Workplace politics, sometimes referred to as office politics or organizational politics is "the use of one's individual or assigned power within an employing organization for the purpose of obtaining advantages beyond one's legitimate authority. Those advantages may include access to tangible assets, or intangible benefits such as status or pseudo-authority that influences the behavior of others. Both individuals and groups may engage in Office Politics." Office politics has also been described as "simply how power gets worked out on a practical, day-to-day basis."
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Famous quotes containing the words politics and/or workplace:
“Europe has a set of primary interests, which to us have none, or a very remote relation. Hence she must be engaged in frequent controversies, the causes of which are essentially foreign to our concerns. Hence, therefore, it must be unwise in us to implicate ourselves, by artificial ties, in the ordinary vicissitudes of her politics or the ordinary combinations and collisions of her friendships or enmities.”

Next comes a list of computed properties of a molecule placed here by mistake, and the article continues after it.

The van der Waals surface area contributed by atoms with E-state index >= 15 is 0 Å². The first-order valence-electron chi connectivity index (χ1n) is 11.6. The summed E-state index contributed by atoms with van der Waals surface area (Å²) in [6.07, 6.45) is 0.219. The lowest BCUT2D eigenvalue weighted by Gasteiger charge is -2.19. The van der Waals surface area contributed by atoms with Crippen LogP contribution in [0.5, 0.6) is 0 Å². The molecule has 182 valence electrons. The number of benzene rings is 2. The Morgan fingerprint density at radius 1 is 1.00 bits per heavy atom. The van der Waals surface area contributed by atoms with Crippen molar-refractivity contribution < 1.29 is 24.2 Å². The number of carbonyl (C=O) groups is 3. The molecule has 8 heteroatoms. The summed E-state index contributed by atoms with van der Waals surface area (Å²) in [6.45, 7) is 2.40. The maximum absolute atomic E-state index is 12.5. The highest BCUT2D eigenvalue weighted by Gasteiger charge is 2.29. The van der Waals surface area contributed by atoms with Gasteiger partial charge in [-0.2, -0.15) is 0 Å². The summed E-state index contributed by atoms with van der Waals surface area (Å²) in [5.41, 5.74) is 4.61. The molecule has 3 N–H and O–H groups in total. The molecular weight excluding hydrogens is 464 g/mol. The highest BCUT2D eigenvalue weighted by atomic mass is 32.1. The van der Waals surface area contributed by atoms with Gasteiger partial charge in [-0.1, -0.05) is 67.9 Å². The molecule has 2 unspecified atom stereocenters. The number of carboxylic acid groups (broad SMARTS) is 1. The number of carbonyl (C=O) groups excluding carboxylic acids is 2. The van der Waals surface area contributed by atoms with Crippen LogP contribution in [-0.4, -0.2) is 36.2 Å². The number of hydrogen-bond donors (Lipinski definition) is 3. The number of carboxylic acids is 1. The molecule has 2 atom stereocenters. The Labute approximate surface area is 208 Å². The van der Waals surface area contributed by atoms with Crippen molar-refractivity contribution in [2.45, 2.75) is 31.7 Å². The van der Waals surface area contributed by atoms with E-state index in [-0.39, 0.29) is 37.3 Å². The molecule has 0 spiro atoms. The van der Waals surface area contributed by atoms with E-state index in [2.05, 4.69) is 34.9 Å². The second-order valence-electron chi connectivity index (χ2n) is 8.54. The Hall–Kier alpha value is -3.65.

—George Washington (17321799)
“Many people will say to working mothers, in effect, I dont think you can have it all. The phrase for have it all is code for have your cake and eat it too. What these people really mean is that achievement in the workplace has always come at a priceusually a significant personal price; conversely, women who stayed home with their children were seen as having sacrificed a great deal of their own ambition for their families.”
—Anne C. Weisberg (20th century)